About Reef Watch
Reef Watch SA and Reef Watch Vic are award winning community marine monitoring programs that encourage people to monitor marine life along the South Australian and Victorian coastlines. You can find more information about Reef Watch SA activities here and Reef Watch Vic here.
About Feral or In Peril
Feral or In Peril is part of Reef Watch collecting species-specific information from the community and recently won the 2012 UN World Environment Day Award for Excellence in Coastal and Marine Management.The goal of the Feral or In Peril program is to develop an early warning network of coastal community users to protect our native marine life. We support and encourage community members to identify and report the Feral or In Peril species on this website, and by encouraging boat owners, divers and fishers to keep their boats and gear clean and free of marine pests.
Marine pests ('ferals')
Over the last couple of hundred years, many plants and animals have been introduced into Australia, and of these several have become major problems. In the same way that rabbits and foxes are problem species on the land, there are introduced marine species that can cause significant problems in the oceans.It is well known that some introduced marine species can cause devastating ecological and economic impacts such as the black-striped mussel that was found in Darwin harbour (Northern Territory), the northern Pacific sea star now found all over the Derwent Estuary (Tasmania) and Port Phillip Bay (Victoria), and the seaweed (Caulerpa taxifolia) that was found in West Lakes and is now present in the Outer Harbour-Barker Inlet region of Adelaide's coastal waters. It is almost impossible to eradicate a 'pest' once it becomes established in the marine environment but recent experience has shown that it is possible to eradicate a 'pest' species if the population is discovered early enough. This is why it is important that every diver, snorkeller, boat owner, fisher and other coastal community users keep a look out for these species, and report them promptly. In 2008, one of our volunteers reported the first ever sighting of European fan worms on Kangaroo Island, leading to a significant marine pest program around the island and in Gulf St Vincent, lead by the Kangaroo Island Natural Resources Management Board in collaboration with the Adelaide and Mt Lofty Ranges NRM Board and Biosecurity SA. Sightings reports of our three Red Alert species (northern Pacific sea star, Caulerpa taxifolia, and Japanese kelp) are sent in real time to Biosecurity SA so they can make real time management decisions.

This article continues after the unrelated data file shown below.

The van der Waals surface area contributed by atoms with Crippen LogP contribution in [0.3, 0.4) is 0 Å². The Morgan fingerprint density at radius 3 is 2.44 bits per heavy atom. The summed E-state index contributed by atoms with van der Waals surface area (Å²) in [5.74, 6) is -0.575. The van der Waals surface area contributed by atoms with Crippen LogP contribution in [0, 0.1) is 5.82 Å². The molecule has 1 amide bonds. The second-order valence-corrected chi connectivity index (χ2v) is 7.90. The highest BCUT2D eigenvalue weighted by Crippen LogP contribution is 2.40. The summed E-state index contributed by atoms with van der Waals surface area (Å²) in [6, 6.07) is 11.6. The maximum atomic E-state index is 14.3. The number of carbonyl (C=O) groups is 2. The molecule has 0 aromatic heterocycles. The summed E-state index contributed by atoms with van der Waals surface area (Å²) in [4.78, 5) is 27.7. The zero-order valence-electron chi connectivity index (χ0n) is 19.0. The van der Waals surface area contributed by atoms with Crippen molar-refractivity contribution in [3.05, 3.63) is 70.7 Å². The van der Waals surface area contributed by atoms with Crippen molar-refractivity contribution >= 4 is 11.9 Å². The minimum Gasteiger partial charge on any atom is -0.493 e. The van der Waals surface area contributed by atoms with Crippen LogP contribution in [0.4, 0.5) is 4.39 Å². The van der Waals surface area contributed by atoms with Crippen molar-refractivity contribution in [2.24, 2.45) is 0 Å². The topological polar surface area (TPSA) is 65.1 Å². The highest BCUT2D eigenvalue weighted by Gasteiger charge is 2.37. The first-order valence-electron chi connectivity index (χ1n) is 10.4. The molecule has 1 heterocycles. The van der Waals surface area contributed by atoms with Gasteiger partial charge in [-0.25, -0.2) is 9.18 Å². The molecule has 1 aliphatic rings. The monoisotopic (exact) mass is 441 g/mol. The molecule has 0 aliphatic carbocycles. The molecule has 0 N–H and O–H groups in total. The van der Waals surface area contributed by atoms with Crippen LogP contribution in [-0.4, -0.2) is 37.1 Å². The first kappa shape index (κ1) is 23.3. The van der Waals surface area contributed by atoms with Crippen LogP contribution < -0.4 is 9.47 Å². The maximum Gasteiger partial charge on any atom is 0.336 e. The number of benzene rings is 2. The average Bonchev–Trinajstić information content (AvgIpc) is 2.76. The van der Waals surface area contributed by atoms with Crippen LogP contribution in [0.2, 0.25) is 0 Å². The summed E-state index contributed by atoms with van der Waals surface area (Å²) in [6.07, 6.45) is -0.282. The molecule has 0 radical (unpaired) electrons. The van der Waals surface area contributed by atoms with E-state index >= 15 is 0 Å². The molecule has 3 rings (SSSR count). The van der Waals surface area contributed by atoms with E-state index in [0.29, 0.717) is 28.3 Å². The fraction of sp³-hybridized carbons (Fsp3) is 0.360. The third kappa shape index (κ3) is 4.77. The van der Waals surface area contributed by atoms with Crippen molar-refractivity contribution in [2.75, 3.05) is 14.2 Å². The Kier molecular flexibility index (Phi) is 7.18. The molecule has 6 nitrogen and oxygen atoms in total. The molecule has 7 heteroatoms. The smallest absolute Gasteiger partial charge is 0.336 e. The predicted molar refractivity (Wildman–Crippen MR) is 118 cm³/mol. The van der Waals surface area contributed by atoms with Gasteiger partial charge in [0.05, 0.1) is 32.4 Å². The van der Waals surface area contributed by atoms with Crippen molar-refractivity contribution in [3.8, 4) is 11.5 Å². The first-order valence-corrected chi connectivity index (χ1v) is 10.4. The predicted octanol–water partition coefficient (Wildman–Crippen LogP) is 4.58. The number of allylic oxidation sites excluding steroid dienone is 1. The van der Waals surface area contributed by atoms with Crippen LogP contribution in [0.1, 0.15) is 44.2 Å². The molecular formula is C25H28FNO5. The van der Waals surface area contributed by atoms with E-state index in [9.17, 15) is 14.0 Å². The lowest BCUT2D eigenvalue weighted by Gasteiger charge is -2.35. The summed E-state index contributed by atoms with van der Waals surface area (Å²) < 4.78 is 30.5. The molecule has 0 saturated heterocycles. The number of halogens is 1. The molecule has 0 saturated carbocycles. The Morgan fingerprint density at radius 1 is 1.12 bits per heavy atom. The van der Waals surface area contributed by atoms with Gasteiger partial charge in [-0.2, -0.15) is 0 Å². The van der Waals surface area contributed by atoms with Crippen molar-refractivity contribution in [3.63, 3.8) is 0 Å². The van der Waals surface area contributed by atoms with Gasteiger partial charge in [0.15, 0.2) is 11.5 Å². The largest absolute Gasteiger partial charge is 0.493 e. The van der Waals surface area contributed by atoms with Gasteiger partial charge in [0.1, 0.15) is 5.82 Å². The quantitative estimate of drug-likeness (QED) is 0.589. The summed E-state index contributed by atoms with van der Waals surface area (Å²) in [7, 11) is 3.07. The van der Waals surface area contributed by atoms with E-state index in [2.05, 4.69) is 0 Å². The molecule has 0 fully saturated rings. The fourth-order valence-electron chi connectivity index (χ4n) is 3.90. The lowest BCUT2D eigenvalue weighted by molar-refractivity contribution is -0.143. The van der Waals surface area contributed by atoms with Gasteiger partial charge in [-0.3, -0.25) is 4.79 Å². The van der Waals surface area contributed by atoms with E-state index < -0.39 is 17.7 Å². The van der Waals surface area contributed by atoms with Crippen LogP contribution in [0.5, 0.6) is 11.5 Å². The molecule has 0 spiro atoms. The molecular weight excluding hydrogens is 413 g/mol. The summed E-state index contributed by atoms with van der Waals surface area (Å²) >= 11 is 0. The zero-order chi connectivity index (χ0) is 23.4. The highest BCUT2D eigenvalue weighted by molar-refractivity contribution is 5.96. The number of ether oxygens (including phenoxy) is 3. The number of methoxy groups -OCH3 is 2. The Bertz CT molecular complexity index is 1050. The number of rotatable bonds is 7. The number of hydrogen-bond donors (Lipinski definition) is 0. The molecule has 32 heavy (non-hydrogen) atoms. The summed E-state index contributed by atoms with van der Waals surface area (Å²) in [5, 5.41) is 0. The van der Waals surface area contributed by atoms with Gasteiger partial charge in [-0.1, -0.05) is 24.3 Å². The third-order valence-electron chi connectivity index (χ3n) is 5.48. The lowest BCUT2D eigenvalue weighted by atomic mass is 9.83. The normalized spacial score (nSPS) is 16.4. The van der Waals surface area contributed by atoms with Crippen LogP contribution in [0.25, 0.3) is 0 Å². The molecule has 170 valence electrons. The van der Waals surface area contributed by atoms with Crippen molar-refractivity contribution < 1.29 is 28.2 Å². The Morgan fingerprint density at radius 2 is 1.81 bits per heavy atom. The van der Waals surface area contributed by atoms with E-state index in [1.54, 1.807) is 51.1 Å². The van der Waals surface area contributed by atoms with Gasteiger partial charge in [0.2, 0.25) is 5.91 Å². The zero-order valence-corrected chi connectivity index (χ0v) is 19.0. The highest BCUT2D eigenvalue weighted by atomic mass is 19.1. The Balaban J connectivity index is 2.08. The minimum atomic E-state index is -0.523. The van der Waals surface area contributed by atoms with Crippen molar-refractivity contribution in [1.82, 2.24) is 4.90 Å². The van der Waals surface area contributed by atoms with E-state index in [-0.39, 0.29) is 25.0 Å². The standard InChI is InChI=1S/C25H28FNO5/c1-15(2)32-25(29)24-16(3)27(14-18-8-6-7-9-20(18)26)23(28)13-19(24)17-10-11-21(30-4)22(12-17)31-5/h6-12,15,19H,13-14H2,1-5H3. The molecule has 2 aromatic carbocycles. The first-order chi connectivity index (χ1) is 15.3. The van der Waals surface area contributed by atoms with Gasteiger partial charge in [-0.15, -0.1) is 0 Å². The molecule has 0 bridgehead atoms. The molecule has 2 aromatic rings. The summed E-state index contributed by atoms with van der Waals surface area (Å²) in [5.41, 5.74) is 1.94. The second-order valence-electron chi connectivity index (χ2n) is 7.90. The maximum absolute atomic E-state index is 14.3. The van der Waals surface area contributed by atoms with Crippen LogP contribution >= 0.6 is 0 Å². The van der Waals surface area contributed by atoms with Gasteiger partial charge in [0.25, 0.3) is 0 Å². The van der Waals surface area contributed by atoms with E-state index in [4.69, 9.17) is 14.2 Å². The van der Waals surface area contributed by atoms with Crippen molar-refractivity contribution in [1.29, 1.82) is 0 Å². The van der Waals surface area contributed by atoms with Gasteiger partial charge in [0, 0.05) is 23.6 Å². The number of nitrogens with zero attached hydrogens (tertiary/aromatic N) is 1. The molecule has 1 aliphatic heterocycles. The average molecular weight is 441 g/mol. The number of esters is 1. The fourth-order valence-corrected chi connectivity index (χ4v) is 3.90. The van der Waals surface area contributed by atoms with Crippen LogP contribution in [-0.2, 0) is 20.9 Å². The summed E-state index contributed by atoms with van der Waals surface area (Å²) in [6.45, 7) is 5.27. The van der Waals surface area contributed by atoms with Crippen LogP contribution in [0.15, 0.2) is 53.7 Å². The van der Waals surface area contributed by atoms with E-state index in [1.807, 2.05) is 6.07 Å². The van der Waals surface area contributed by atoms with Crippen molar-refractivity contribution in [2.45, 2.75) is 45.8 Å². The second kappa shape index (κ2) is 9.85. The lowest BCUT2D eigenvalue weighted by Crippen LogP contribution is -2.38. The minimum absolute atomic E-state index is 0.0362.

Species of conservation concern ('in perils')
Many marine species in Australian waters are virtually unknown. For those that have been identified, there is precious little information regarding life history, ecology or population. The native marine species in SA and Vic listed on this website are those that are considered to be of conservation concern because scientists do not have enough data to assess whether or not they are threatened or vulnerable.Your sightings, especially when accompanied by a photograph, can help to track individuals over time and can contribute to population information over both SA and Victoria for some species. Information about different species are sent to a variety of research scientists around Australia to contribute to their growing understanding about our amazing marine life.
Our committee of experienced marine scientists have advised that reports of when people looked for Feral or In Peril species but did not see any are very important. Don't forget to make your report of a negative sighting at the Record a Sighting menu option above. Please be as specific as you can about the location and use the map provided to give us GPS co-ordinates for mapping sightings.
About this Site
The Atlas of Living Australia is a collaborative, national project focused on making information on Australia's biodiversity more accessible and useable online. It is a joint project between CSIRO, state herbaria and museums, the Australian Government Departments of Environment, Water, Heritage and the Arts (DEWHA) and Agriculture, Fisheries and Forestry (DAFF), and two Australian universities.www.ala.org.au
Gaia Resources is a consultancy that responsibly delivers sustainable technology solutions to companies that work with the environment. For more information on Gaia Resources, visit their web site.www.gaiaresources.com.au